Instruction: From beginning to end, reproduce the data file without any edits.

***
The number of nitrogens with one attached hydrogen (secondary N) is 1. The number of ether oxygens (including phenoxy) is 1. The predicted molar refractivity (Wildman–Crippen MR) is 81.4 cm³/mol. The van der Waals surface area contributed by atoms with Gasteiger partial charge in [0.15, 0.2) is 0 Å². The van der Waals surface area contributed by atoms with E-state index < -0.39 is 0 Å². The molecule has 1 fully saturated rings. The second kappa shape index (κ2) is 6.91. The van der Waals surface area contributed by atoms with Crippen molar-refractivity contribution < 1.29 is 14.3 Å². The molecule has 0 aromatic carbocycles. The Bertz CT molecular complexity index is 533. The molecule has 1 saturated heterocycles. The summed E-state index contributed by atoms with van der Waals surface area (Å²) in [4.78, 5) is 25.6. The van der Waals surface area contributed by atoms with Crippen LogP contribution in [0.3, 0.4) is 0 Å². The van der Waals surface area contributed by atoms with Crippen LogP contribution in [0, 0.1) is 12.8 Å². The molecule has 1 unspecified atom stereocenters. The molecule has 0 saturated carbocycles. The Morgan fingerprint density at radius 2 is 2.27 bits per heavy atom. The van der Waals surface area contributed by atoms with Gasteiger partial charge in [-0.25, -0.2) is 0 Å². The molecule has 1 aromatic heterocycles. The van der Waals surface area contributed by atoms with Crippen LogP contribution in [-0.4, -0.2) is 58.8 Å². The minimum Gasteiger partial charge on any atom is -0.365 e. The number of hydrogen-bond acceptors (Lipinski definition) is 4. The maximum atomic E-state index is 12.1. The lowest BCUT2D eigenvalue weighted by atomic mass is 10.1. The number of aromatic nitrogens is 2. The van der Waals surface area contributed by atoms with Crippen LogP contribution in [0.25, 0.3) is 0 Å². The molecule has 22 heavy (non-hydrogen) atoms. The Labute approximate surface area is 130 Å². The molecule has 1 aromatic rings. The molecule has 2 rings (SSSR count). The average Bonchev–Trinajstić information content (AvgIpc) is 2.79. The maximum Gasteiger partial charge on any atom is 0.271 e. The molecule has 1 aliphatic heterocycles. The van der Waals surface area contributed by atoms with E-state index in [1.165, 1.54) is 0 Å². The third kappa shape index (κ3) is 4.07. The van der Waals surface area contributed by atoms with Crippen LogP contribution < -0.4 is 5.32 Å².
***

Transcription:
The number of nitrogens with one attached hydrogen (secondary N) is 1. The number of ether oxygens (including phenoxy) is 1. The predicted molar refractivity (Wildman–Crippen MR) is 81.4 cm³/mol. The van der Waals surface area contributed by atoms with Gasteiger partial charge in [0.15, 0.2) is 0 Å². The van der Waals surface area contributed by atoms with E-state index < -0.39 is 0 Å². The molecule has 1 fully saturated rings. The second kappa shape index (κ2) is 6.91. The van der Waals surface area contributed by atoms with Crippen molar-refractivity contribution < 1.29 is 14.3 Å². The molecule has 0 aromatic carbocycles. The Bertz CT molecular complexity index is 533. The molecule has 1 saturated heterocycles. The summed E-state index contributed by atoms with van der Waals surface area (Å²) in [4.78, 5) is 25.6. The van der Waals surface area contributed by atoms with Crippen LogP contribution in [0.3, 0.4) is 0 Å². The van der Waals surface area contributed by atoms with Crippen LogP contribution in [0, 0.1) is 12.8 Å². The molecule has 1 unspecified atom stereocenters. The molecule has 0 saturated carbocycles. The Morgan fingerprint density at radius 2 is 2.27 bits per heavy atom. The van der Waals surface area contributed by atoms with Gasteiger partial charge in [-0.25, -0.2) is 0 Å². The molecule has 1 aromatic heterocycles. The van der Waals surface area contributed by atoms with Crippen LogP contribution in [-0.4, -0.2) is 58.8 Å². The minimum Gasteiger partial charge on any atom is -0.365 e. The number of hydrogen-bond acceptors (Lipinski definition) is 4. The maximum atomic E-state index is 12.1. The lowest BCUT2D eigenvalue weighted by atomic mass is 10.1. The number of aromatic nitrogens is 2. The van der Waals surface area contributed by atoms with Crippen LogP contribution in [0.25, 0.3) is 0 Å². The molecule has 22 heavy (non-hydrogen) atoms. The Labute approximate surface area is 130 Å². The molecule has 1 aromatic rings. The molecule has 2 rings (SSSR count). The average Bonchev–Trinajstić information content (AvgIpc) is 2.79. The maximum Gasteiger partial charge on any atom is 0.271 e. The molecule has 1 aliphatic heterocycles. The van der Waals surface area contributed by atoms with E-state index in [1.165, 1.54) is 0 Å². The third kappa shape index (κ3) is 4.07. The van der Waals surface area contributed by atoms with Crippen LogP contribution < -0.4 is 5.32 Å².